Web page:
Study Finds Exercise Reduces Bone Loss During Lactation

New moms lose significantly less lumbar spine bone mineral density and lean body mass
By Rick Ansorge
HealthDay Reporter

WEDNESDAY, Oct. 14 (HealthDay News) -- Lactating women who participate in a resistance and aerobic exercise program may experience less bone loss, according to a study published in the October issue of Medicine & Science in Sports & Exercise.

Cheryl A. Lovelady, Ph.D., of the University of North Carolina in Greensboro, and colleagues randomly assigned 20 women at four weeks postpartum to either an exercise program consisting of three days per week of weight-bearing aerobic exercise and three days per week of resistance exercise or no exercise.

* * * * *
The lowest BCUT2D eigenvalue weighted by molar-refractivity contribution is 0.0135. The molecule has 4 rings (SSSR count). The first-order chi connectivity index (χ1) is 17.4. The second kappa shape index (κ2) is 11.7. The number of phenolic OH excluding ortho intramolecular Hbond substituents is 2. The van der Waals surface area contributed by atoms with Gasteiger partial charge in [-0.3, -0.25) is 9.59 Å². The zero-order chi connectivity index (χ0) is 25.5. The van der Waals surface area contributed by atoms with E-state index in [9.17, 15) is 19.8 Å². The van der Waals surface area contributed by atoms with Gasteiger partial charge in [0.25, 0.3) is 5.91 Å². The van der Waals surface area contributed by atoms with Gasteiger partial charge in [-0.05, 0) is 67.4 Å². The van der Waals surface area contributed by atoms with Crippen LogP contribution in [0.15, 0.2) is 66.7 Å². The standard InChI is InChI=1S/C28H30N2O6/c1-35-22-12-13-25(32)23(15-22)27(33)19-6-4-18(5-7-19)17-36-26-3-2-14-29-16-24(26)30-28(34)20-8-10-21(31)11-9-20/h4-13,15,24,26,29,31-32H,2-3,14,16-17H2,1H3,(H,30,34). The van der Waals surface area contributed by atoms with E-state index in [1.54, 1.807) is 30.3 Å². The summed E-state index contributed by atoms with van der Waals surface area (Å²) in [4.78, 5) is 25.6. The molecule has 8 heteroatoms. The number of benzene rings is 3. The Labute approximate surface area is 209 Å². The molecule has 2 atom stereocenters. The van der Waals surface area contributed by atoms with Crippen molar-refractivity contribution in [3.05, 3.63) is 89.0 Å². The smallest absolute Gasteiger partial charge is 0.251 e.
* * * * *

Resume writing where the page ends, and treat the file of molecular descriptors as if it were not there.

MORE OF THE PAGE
After 16 weeks, the researchers found that the exercise group lost significantly less lumbar spine bone mineral density than the control group (4.8 versus 7 percent), as well as less lean body mass (0.7 versus 1.6 kg). They also found that the exercise group increased its maximal strength for all exercises by 34 to 221 percent, while the control group had maximal-strength changes of −5.7 to 12 percent.

"Additional research is needed to determine whether these beneficial effects of exercise continue after weaning, resulting in higher bone mineral density and decreasing the risk of osteoporosis in later life," the authors conclude.

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